The Muslim Brotherhood, banned but semi-tolerated under Mubarak, has said its FJP expects to win 43 percent of party list votes in the first stage, building on the Islamist group’s decades of grassroots social and religious work.
But the Brotherhood’s website also forecast that the Salafi al-Nour party would gain 30 percent of the vote, a shock for some Egyptians, especially minority Christian Copts, who fear it will try to impose strict Islamic codes on society.
Nour said Thursday it expected 20 percent of the vote.
As in Saudi Arabia, Salafis want to bar women and Christians from executive posts. They would also ban alcohol, mixed beach bathing and “un-Islamic” art and literature.
Such curbs would wreck Egypt’s vital tourism industry, which employs about one in eight of the workforce.
More secular-minded Egyptian parties, some of which were only formed after Mubarak’s fall, had always feared that they would not have enough time to put up a credible challenge to their experienced and better-funded Islamist rivals.
The liberal multi-party Egyptian Bloc has said it is on track to secure about a fifth of votes for party lists.
Ibrahim, the election chief, acknowledged several violations in Monday and Tuesday’s voting, notably campaigning outside polling stations, long queues, failure to stamp some ballots, and late arrival of ballot papers and of a few of the supervising judges. He said these did not affect the results.
Egypt’s ruling generals, who have promised civilian rule by July, have said they will keep powers to appoint or fire a cabinet even after an elected parliament is installed.
The United States, which still gives Egypt about $1.3 billion a year in mostly military aid, has urged the ruling generals to step aside swiftly and make way for civilian rule.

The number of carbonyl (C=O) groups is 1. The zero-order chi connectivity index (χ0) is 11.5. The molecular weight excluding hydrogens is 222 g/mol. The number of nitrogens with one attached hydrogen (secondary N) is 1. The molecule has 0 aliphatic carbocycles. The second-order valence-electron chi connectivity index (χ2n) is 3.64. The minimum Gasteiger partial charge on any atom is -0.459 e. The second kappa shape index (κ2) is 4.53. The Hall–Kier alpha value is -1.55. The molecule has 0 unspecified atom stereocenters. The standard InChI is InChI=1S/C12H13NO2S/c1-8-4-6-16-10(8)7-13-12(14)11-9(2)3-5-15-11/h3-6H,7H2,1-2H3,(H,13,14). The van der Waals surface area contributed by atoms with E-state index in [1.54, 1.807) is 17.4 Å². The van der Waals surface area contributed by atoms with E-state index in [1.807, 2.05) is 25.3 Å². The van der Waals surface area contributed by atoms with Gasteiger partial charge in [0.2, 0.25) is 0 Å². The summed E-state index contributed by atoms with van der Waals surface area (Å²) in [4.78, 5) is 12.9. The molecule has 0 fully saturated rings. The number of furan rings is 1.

The leader of the Brotherhood’s FJP appeared to set the stage for a political tussle with the military this week by saying the majority in parliament should form the government, but the party later said it was premature to discuss the issue.
The FJP says its priorities are ending corruption, reviving the economy and establishing a true democracy in Egypt.
Ever pragmatic, the Brotherhood may avoid allying with Salafis in parliament and seek more moderate coalition partners to reassure Egyptians and foreigners of its intentions.
Senior FJP official Essam el-Erian said before the vote that
Salafis, who had kept a low profile and shunned politics during Mubarak’s 30-year rule, would be “a burden for any coalition.”
Kamal al-Ganzouri, asked by the army to form a “national salvation government,” aims to complete it soon. State television said the cabinet was still being formed, but included at least half of the outgoing team.
Protesters in Tahrir have rejected Ganzouri, 78.
“It is unacceptable that after the revolution, an old man comes and governs. We don’t want the army council anymore. they should go back to barracks,” said Menatallah Abdel Meguid, 24.
Additional reporting by Yasmine Saleh, Tom Perry and Edmund Blair; Writing by Alistair Lyon; Editing by Peter Millership and Peter Graff